Furthermore, the durability of Vortex’s Strike Eagle is great – it’s robust and sturdy, capable of withstanding quite a punishment before cracking under the pressure. Both fogproof and waterproof qualities are present as well.
Let’s talk a bit about its price – the Vortex Strike Eagle is somewhere in between the middle and upper brackets of the “medium price point category”. That means that it isn’t cheap per se, but it doesn’t cost a fortune either. That being said, I won’t be able to label it as affordable, although it is quite worth the cash.
Now, people complain about two things regarding the Strike Eagle. Firstly, the eyebox isn’t as great as with other Vortex scopes. Namely, the eye relief isn’t as good, so your eyes might tire at a faster rate.
Secondly, some folk don’t like the reticle. Personally, I found it as great and useful, but there are others that claim “it’s hard to use it”. Even though I disagree, I think you need to be aware of the possibility that you might find it as “difficult” as well.
Be it as it may, this is a superb scope – even though it has a few minor flaws, the pros heavily outweigh them. Great value for the cash, and that’s an understatement.
I’ve had the luck of trying out their Gen II scope (the 6×24 model), and I must say I was pretty pleased with it. It was very accurate and plain to use, but I felt like something was missing. That “something” was improved with the Gen III riflescope.
This remarkable scope features finger-adjustable turrets, and not just any turrets – the ones that are remarkably easy to use. The second focal-plane ensures that you’ll see the reticle with superb clarity regardless of the magnification and distance.
The ACSS Standard reticle is quite plain and straightforward – there’s not much of a customization potential here, but I’m sure you’ll be content with what you see.
With aluminium body, the construction of this scope is quite durable and sturdy, but what makes it so good is the Intelligent Shooting system – it adapts the reticle in accordance to the external factors of the shooting range (position, area).
There’s only one thing I didn’t like about it – the awful magnification capabilities which span from 1x to 6x. That’s quite low, as you’ll be able to see further with a pair of budget binoculars. However, there are no flaws apart from that in my book.
What we liked
- Incredibly durable construction
- Second focal-plane reticle
- Kwik Intelligent Shooting System
- Fairly affordable
- Outstanding reliability
What we didn’t like
- Low magnification (1-6x)
How to pick the best rifle scope under 500 bucks
Even though there are only a couple of things you should consider before picking your scope, each element is crucial to its performance, thus neither should be neglected. All of the following qualities sum up the performance of a scope, so let’s begin:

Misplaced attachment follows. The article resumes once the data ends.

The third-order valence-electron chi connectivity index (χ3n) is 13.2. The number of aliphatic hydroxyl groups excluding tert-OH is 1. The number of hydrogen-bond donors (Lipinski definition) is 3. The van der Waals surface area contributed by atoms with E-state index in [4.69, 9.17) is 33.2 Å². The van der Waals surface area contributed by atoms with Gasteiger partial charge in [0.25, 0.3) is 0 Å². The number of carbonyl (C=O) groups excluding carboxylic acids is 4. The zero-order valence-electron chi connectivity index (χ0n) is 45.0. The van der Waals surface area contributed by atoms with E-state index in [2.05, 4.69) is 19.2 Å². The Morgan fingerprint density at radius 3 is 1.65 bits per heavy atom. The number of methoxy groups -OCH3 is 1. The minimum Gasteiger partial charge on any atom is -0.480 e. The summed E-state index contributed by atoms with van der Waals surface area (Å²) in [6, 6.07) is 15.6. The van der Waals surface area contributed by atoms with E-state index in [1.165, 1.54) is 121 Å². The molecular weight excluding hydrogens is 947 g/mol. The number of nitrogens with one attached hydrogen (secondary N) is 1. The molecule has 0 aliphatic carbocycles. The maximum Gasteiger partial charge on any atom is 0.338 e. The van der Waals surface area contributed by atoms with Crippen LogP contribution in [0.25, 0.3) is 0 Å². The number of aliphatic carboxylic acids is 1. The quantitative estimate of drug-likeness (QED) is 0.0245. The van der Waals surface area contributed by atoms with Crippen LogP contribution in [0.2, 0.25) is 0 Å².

Every scope serves the same purpose – you want to get closer to your target, and the higher the magnification is, the better you’ll see it, or the closer you’ll see it. Scopes with high magnification (usually beyond 12x) are best if you’re in for long-shots.
The reticle (or crosshair, as some call it) represent the lines which help you aim at your mark. Most sophisticated reticle systems (such as Primary Arms scope) allow you to snipe out your marks with utmost accuracy, as they provide numerous benefits to your sniping skills.
Others are plain, but nearly all brands make different visual designs of their scope’s reticles. Check out the individual reviews for more information on types and models.
Design is quite important, as it is the foundation of the hardware contained in it. Some scopes are made in a very complex way – they do the job fine, but are messy during maintenance and modification.
Others are made as one-piece scopes. Most of the models in this review come with it, and I just wanted to accentuate the fact that this is the best type you can choose – easy to maintain, clean, remove, adjust, and mod.
The competition was stiff in this rundown of the best scope under 500 bucks, but in the end, only one could be the victor. In my opinion, Vortex scopes are better than all mid-priced models, the 4-16×42 from the Diamondback HP series in particular.
Let’s be clear on one point – all of the scopes I picked for you are worthy of bearing the title of the “best scope under 500 bucks”, although this model stands out from the rest. Make sure to check out the reviews, and I wish you all the luck in finding the scope that’s right for you.